Slava Ilyayev is a master of the palette knife. Ilyayev creates colorful and vivid works that carry on the traditions of Post-Impressionists like Vincent van Gogh into contemporary times.
The art of Ilyayev immerses viewers in a pleasant world of warmth, energy, and light. His art is exemplified by swathes of color raised above the canvas, resulting in textured compositions that transform nature into an exciting, joyful, and vibrant force.
Slava Ilyayev was born on May 11, 1970 in Baku, Azerbaijan (formerly part of the U.S.S.R.). He began studying art in his hometown in 1991, attending the Baku College of Arts. After immigrating to Israel in 1995, he continued his studies at the renowned Avni Institute of Art and Design, an art school located in Tel Aviv.
In 1999, Ilyayev participated in his first major exhibitions, first at the Art and Sculpture Union in Tel Aviv and the Safrai Fine Art Gallery in Jerusalem. More exhibitions followed soon after, and Ilyayev’s artwork received acclaim throughout Israel and the United States.
Ilyayev, his wife, Alexandra, and their children live in Tel Aviv. In addition to painting, Ilyayev teaches art in academies in Israel, an endeavor which he first began in 1998.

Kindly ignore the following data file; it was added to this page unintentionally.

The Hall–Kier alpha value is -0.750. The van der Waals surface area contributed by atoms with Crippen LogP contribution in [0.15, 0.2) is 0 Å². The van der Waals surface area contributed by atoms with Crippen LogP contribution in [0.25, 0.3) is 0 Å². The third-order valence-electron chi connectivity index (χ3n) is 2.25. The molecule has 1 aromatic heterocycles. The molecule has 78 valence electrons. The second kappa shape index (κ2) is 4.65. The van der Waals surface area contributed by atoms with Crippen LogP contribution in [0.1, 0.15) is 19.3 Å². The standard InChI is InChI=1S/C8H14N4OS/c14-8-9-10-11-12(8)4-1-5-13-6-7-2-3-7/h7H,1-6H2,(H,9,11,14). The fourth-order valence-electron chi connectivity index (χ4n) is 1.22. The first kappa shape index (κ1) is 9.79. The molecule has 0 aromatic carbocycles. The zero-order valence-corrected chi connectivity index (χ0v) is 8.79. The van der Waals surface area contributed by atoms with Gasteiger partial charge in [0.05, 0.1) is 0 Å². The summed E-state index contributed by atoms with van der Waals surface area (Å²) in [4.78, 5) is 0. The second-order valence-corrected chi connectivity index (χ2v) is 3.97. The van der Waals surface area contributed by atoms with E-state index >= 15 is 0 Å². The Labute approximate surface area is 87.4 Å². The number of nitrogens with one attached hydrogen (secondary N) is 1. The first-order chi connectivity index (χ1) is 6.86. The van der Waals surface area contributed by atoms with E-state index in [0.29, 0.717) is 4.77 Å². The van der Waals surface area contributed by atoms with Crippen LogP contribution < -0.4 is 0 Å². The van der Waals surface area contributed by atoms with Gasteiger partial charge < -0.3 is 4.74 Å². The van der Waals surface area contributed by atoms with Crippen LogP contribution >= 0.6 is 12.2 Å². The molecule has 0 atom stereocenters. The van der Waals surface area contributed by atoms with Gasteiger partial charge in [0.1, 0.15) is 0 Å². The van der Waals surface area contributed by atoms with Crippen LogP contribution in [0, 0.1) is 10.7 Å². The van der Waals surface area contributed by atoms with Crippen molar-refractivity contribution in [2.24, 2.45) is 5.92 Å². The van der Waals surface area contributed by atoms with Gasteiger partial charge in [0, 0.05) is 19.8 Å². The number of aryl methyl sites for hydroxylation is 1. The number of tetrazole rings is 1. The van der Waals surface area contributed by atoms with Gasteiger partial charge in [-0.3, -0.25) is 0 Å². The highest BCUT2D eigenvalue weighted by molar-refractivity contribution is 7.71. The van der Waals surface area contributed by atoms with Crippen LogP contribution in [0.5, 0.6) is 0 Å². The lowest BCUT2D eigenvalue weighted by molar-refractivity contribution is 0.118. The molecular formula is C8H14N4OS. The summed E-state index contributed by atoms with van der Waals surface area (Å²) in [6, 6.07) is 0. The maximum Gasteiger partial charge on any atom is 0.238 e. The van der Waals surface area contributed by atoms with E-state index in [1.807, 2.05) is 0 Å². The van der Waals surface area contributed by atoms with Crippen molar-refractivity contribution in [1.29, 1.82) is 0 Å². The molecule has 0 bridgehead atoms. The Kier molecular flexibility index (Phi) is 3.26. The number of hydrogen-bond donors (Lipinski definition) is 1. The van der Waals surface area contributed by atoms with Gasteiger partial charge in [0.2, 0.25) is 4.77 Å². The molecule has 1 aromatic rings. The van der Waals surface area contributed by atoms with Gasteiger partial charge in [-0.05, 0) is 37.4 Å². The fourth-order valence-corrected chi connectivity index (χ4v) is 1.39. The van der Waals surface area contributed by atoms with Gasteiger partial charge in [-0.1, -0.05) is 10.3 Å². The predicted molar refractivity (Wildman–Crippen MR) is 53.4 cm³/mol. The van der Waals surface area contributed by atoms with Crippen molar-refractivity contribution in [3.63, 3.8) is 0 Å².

Ilyayev’s work is characterized by elevated textures created by applying oil paints with a palette knife. His compositions, which highlight light and shadow, are reminiscent of the transitions between seasons.
His teachers at the Baku College of Arts belonged to the Apsheron School of Painting, an Azerbaijani art movement that blends eastern and western art traditions. These teachings inspired Ilyayev’s style and can be observed in his volumetric structure of color. The art of Sattar Bahlulzade, considered the father of Azeri landscape in the 20th century, also played a role in shaping Ilyayev’s art.
Impressionist artist Camille Pissarro and renowned Post-Impressionist Van Gogh heavily influenced Ilyayev’s style. In particular, Van Gogh’s unique vision shapes Ilyayev’s approach to his subjects. Instead of painting what he sees, Ilyayev depicts what he feels.
Drawing heavily on autumnal colors and changing leaves, Ilyayev often depicts rainbow-colored, tree-lined streets and paths through parks. His foregrounds, especially streams and ponds, frequently mimic the strokes of the leaves below as the spectrum of colors leap off the canvas.
Ilyayev’s technique is comprised of three main stages, all of which are completed with a palette knife. He first creates the composition using a blend of colors to build a base layer. He then applies swathes of paint, creating a layered and heavy texture. Finally, he sketches and carves the raised paint. Due to the thickly layered paint, Ilyayev’s artwork can take upwards of a year to completely dry.
Ilyayev’s works have been shown in various group and one-man exhibitions throughout Israel, the United States, Europe, and Asia.